Human trials have revealed significantly positive results as well. A six-week, multicenter, randomized, double-blind, placebo-controlled study (n = 130) of Artinia revealed that 1.5 g/d significantly supported subjects’ LDL cholesterol at levels already within normal range, and 4.5 g/d significantly supported subjects’ natural antioxidant systems and oxidative balance of LDL cholesterol.[14,15] A 28-day pilot study found Artinia to be safe and well-tolerated at a dose of 4.5 g/d.
- Sanjevani Vegan Sustain provides 2.25 g of Artinia per serving. Artinia is a healthy alternative to phytosterol supplementation and has not been observed to interfere with absorption of fat-soluble vitamins or antioxidants.*
- Micronutrient Support Vegan Sustain delivers a balanced profile of vitamins, minerals, and antioxidants, nutrients vital to supporting the vast array of metabolic processes in the body. B vitamins are present in their bioactive forms, including riboflavin 5’-phosphate, pyridoxal 5’-phosphate, methylcobalamin, and 5-methyltetrahydrofolate as Quatrefolic®.*
- Fructose-Free Vegan Sustain contains dried cane syrup and stevia in place of fructose. Animal and human research suggests that superfluous consumption of fructose increases visceral adiposity, disrupts lipid regulation, and elevates cardiometabolic risk.*[19-23]
- Glutamine The conditionally essential amino acid glutamine is important for replenishing amino acid stores, especially after exercise or stress. Glutamine also supports intestinal cell proliferation and thereby preserves gut barrier function and intestinal health.*[25-27]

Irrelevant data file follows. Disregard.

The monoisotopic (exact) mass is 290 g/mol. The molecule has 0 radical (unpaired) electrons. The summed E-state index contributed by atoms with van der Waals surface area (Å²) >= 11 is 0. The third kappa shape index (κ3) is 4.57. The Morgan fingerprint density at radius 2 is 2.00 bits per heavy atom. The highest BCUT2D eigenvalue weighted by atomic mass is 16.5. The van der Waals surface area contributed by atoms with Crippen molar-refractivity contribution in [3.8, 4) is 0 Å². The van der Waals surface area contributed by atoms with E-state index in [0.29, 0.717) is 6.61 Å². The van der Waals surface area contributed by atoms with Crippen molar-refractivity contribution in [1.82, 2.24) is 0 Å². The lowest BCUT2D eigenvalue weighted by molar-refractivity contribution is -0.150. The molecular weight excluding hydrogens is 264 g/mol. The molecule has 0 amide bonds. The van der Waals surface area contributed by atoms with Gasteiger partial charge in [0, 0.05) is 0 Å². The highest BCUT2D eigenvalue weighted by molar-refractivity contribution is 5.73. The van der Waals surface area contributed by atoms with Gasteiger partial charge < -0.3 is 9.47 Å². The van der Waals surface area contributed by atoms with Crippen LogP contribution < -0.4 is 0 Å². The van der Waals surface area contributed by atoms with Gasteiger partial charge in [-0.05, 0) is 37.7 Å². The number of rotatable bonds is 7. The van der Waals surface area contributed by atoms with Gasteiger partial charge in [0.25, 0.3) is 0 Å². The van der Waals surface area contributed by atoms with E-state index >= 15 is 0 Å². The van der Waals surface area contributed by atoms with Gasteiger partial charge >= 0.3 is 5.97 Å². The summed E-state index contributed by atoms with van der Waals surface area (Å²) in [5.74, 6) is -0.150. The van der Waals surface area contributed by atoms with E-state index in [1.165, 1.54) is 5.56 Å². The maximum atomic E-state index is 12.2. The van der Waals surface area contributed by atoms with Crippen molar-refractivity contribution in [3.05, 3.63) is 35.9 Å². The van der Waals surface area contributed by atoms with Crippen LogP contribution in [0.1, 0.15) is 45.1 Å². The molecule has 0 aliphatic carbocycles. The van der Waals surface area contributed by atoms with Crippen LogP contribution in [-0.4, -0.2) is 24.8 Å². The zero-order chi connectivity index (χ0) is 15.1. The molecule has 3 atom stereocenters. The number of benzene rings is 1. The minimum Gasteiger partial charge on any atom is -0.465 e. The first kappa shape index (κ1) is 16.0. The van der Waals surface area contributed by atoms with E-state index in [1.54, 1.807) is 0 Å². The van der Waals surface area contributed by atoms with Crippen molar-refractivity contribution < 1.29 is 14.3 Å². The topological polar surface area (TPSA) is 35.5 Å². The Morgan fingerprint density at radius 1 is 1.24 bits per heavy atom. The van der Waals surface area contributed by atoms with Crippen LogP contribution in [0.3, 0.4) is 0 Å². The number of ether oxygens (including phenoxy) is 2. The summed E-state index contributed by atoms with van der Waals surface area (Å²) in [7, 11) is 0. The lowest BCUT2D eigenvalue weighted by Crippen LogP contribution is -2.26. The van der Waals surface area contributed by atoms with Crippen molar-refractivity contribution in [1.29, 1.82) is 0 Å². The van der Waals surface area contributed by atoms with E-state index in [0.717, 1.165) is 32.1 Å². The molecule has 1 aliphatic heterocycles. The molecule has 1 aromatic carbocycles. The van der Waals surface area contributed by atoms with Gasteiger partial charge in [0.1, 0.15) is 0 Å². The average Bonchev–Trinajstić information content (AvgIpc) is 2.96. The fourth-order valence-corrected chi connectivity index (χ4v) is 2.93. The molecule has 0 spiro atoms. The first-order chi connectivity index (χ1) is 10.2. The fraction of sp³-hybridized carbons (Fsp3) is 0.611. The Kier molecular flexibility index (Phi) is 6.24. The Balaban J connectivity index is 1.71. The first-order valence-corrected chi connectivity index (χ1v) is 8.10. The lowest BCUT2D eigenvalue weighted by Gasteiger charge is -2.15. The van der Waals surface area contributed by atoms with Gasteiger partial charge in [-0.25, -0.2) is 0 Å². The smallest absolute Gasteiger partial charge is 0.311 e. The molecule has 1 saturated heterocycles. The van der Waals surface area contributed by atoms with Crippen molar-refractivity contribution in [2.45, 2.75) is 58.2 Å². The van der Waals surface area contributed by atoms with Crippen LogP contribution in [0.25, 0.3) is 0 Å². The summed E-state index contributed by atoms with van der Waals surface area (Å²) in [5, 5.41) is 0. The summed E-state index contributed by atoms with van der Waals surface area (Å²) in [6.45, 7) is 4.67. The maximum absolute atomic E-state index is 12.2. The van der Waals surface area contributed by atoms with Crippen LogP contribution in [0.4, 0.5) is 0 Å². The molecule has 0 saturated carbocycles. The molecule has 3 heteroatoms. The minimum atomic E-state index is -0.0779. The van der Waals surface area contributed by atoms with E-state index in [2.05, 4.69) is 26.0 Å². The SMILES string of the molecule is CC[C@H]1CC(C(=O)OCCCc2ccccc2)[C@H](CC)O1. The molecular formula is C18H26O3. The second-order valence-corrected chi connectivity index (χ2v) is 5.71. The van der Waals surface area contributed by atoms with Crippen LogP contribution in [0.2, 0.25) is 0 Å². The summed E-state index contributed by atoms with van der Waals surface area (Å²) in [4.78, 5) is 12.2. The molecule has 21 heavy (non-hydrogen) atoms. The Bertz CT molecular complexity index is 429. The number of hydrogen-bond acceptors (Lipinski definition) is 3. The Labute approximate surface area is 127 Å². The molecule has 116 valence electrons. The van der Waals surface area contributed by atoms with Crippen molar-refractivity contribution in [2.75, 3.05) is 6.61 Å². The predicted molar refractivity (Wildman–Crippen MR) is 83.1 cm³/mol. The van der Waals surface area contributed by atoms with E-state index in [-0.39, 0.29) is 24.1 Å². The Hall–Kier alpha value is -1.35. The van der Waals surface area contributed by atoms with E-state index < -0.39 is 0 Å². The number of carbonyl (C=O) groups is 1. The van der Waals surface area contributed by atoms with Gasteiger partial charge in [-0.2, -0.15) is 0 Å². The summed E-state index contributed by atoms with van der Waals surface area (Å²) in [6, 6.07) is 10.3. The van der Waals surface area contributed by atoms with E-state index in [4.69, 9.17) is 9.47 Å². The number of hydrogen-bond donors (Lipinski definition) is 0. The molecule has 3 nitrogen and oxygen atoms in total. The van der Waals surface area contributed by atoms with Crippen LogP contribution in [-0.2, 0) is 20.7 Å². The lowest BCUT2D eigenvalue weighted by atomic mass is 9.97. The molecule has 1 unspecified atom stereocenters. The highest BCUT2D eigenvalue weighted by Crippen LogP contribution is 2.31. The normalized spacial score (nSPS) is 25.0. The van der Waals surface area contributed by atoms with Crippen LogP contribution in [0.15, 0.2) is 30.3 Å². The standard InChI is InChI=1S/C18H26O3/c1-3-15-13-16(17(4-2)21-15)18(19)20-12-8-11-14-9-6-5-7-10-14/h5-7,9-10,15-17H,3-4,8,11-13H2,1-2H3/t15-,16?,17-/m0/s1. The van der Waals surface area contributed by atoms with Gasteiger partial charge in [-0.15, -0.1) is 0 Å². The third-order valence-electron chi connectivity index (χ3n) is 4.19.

- Inulin This soluble fiber is fermented by colonic bacteria into short-chain fatty acids that exert a positive effect on lipid metabolism and support healthy colon transit time.*[28,29]
1. Oben J, Kothari SC, Anderson ML. An open label study to determine the effects of an oral proteolytic enzyme system on whey protein concentrate metabolism in healthy males. J Int Soc Sports Nutr. 2008 Jul 24;5:10. [PMID: 18652668]
2. Westerterp-Plantenga MS, Lemmens SG, Westerterp KR. Dietary protein - its role in satiety, energetics, weight loss and health. Br J Nutr. 2012 Aug;108 Suppl 2:S105-12. Review. [PMID: 23107521]
3. Soenen S, Plasqui G, Smeets AJ, et al. Protein intake induced an increase in exercise stimulated fat oxidation during stable body weight. Physiol Behav. 2010 Dec 2;101(5):770-4. [PMID: 20826169]
4. Halton TL, Hu FB. The effects of high protein diets on thermogenesis, satiety and weight loss: a critical review. J Am Coll Nutr. 2004 Oct;23(5):373-85. Review. [PMID: 15466943]
5. Anderson GH, Moore SE. Dietary proteins in the regulation of food intake and body weight in humans. J Nutr. 2004 Apr;134(4):974S-9S. Review. [PMID: 15051857]
6. Veldhorst M, Smeets A, Soenen S, et al. Protein-induced satiety: effects and mechanisms of different proteins. Physiol Behav. 2008 May 23;94(2):300-7. Review. [PMID: 18282589]
7. Johnstone AM, Stubbs RJ, Harbron CG. Effect of overfeeding macronutrients on day-to-day food intake in man. Eur J Clin Nutr. 1996 Jul;50(7):418-30. [PMID: 8862477]
8. Diepvens K, Häberer D, Westerterp-Plantenga M. Different proteins and biopeptides differently affect satiety and anorexigenic/orexigenic hormones in healthy humans. Int J Obes (Lond). 2008 Mar;32(3):510-8. [PMID: 18345020]
9. Geraedts MC, Troost FJ, Tinnemans R, et al. Release of satiety hormones in response to specific dietary proteins is different between human and murine small intestinal mucosa. Ann Nutr Metab. 2010;56(4):308-13. [PMID: 20530962]
10. Rigamonti E, Parolini C, Marchesi M, et al. Hypolipidemic effect of dietary pea proteins: impact on genes regulating hepatic lipid metabolism. Mol Nutr Food Res. 2010 May;54 Suppl 1:S24-30. [PMID: 20077421]